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GCSE and A level exams are cancelled. Will predicted grades have an adverse effect on black students?

Apr 01, 2020
School

School

Following the government’s decision to close schools and cancel examinations due to the coronavirus outbreak, the Department for Education confirmed that students of GCSEs and A-levels would instead be graded using the predictions of their teachers.

You can check the government’s own website here to see how they will be calculated.

These grades can have massive repercussions for a child’s future life chances – GCSE grades influence whether pupils can go on to further education and which subjects they can study, while A level results determine which university students will get accepted by.

Predicted grades are problematic for a number of reasons.  Firstly, students of all races may apply themselves more and improve their final grade after getting disappointing marks in their mock exams. Also, predicted grades are based not on a students’ abilities, but rather on the teacher’s subjective opinion of the pupil’s aptitude, which may be influenced by factors other than their ability.

There is no doubt that the concern expressed by many black parents and pupils is shared by some educationalists.

2016 study carried out by University College London’s Institute of Education found that just 16% of predicted A-level results are correct; only one in six university applicants will achieve the grades they were predicted.

For black students the problem of the negative perceptions of teachers is exacerbated.

2011 research by the Department for Business, Innovation and Skills found black applicants had the lowest predicted grade accuracy, with only 39.1 per cent of predicted grades accurate.

EQUAL’s own Head of Policy, Shadae Cazeau, had a pertinent experience when she was at school:

“My history teacher predicted that I would get a D in my GCSE. And that was just because he didn’t particularly like me.  I went on to get an A grade. If I was relying on my predicted grades, I may have lost out on the opportunity to go to the college of my choice, which could have hindered my future prospects.”

Academics and those working in education have long been aware of this racial bias when looking at the issue of school exclusions.

As revealed some years ago by the Department for Education, black Caribbean children, are three and a half times more likely to be excluded than all other children at primary, secondary and special schools. These are disparities that exist not necessarily because of any underlying propensity to cause trouble, but because educators perceive black children as fundamentally disruptive and academically inferior.

Dr Zubaida Haque, Deputy Director of The Runnymede Trust told HuffPost UK:

“While schools are operating in exceptional circumstances during the Covid-19 pandemic, we still need to ensure that cross-checking and quality assurance processes are put in place for grade assessments – both at school-level and externally – to minimise the effects of individual teacher bias. We’re also concerned that using predicted grades alone for university admissions will further increase existing race and class inequalities in Britain’s universities.”

BAME students tend to be concentrated in less prestigious institutions. The Sunday Times's Good University Guide notes that nearly three quarters of the student intake at universities like Aston and Bradford are from ethnic minorities. Contrast this with universities that rank highest like Oxford, Cambridge, and St Andrews which languish at the bottom in terms of social inclusion.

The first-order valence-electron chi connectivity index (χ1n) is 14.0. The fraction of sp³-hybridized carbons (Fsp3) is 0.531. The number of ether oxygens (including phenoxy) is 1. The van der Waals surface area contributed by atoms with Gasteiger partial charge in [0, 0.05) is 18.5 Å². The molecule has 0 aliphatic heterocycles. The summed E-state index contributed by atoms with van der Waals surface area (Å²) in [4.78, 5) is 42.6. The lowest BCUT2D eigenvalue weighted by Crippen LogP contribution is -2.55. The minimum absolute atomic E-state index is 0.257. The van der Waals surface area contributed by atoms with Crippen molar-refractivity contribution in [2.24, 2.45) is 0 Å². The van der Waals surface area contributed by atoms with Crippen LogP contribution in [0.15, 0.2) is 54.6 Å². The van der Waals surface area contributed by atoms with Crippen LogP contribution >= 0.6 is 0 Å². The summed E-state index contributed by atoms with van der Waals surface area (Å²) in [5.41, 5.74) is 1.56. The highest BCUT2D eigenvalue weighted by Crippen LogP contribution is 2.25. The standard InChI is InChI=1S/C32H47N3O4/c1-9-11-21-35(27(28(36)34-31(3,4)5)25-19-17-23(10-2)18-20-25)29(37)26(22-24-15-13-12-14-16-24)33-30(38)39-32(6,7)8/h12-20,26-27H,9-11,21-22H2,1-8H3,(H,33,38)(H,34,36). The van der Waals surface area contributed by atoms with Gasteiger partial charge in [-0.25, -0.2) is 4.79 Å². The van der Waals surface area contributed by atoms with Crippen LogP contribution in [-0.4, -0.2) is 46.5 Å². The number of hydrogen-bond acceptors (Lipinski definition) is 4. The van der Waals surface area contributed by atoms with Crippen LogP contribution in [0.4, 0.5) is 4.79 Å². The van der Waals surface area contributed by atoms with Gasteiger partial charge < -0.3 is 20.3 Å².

Studies show that ethnic minority applicants to the most selective universities are less likely to receive offers, even when they may have the same grades as their white counterparts. 

If black A level students are to rely on the predicted grades from their teachers to gain admission, these disparity issues are likely to increase.

In the DoE guidance, the Education Secretary Gavin Williamson had advice for parents who feel that their children have been hard done by:

“We recognise that some students may feel disappointed that they haven’t been able to sit their exams. If they do not believe the correct process has been followed in their case they will be able to appeal on that basis. In addition, if they do not feel their calculated grade reflects their performance, they will have the opportunity to sit an exam at the earliest reasonable opportunity, once schools are open again. Students will also have the option to sit their exams in summer 2021.”

Unfortunately that is of little comfort to A level students currently in the midst of this confusion, as one who wishes to remain anonymous explains.

“What worries me and many other A Level students is whether we will have enough time to appeal to get onto the university courses we’ve been offered. The new system has also meant that our teachers and support networks in college have been cut off because we can’t discuss our predictions with them and we’re left guessing by ourselves. But it’s a very worrying thought now, that our futures depend on such a potentially biased system and that we aren’t able to discuss it with our teachers before the grades are made final.”

In a statement, the Racial Justice Network said:

“Like the closure of schools, the cancellation of examinations is an entirely necessary and proportionate response to the coronavirus pandemic. Nevertheless, it is vitally important that any solutions to the cancellation of exams do not exacerbate already existing race and class inequalities.” 

BTEG’s Chief Executive Jeremy Crook OBE shared his concerns:
 

 “The cancellation of GCSE/A-level examinations is understandable but frustrating for young people that have worked extremely hard. Their life chances depend on these predictions. At the end of the process a race equality analysis should be conducted showing there were no race disparities, especially for black students.”

COVID 19 and Police powers

Mar 27, 2020